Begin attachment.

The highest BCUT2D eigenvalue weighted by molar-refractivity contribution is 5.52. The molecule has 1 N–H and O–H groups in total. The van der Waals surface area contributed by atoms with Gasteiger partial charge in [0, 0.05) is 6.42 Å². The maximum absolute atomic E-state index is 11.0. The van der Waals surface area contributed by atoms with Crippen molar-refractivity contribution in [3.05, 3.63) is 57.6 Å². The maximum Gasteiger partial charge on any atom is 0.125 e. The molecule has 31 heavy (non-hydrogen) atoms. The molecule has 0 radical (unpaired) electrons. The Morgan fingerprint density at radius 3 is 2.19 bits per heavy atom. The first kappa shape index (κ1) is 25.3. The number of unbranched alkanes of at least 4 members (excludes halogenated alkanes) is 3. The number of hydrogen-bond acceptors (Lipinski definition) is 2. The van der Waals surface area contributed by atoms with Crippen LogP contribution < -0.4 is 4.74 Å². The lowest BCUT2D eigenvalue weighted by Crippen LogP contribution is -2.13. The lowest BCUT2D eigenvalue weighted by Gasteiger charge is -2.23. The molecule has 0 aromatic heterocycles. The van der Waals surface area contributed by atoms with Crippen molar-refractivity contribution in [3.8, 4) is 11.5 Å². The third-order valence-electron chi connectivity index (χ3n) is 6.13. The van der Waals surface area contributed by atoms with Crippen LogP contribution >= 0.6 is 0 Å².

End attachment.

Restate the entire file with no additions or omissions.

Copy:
The highest BCUT2D eigenvalue weighted by molar-refractivity contribution is 5.52. The molecule has 1 N–H and O–H groups in total. The van der Waals surface area contributed by atoms with Gasteiger partial charge in [0, 0.05) is 6.42 Å². The maximum absolute atomic E-state index is 11.0. The van der Waals surface area contributed by atoms with Crippen molar-refractivity contribution in [3.05, 3.63) is 57.6 Å². The maximum Gasteiger partial charge on any atom is 0.125 e. The molecule has 31 heavy (non-hydrogen) atoms. The molecule has 0 radical (unpaired) electrons. The Morgan fingerprint density at radius 3 is 2.19 bits per heavy atom. The first kappa shape index (κ1) is 25.3. The number of unbranched alkanes of at least 4 members (excludes halogenated alkanes) is 3. The number of hydrogen-bond acceptors (Lipinski definition) is 2. The van der Waals surface area contributed by atoms with Crippen LogP contribution < -0.4 is 4.74 Å². The lowest BCUT2D eigenvalue weighted by Crippen LogP contribution is -2.13. The lowest BCUT2D eigenvalue weighted by Gasteiger charge is -2.23. The molecule has 0 aromatic heterocycles. The van der Waals surface area contributed by atoms with Crippen molar-refractivity contribution in [3.8, 4) is 11.5 Å². The third-order valence-electron chi connectivity index (χ3n) is 6.13. The van der Waals surface area contributed by atoms with Crippen LogP contribution >= 0.6 is 0 Å².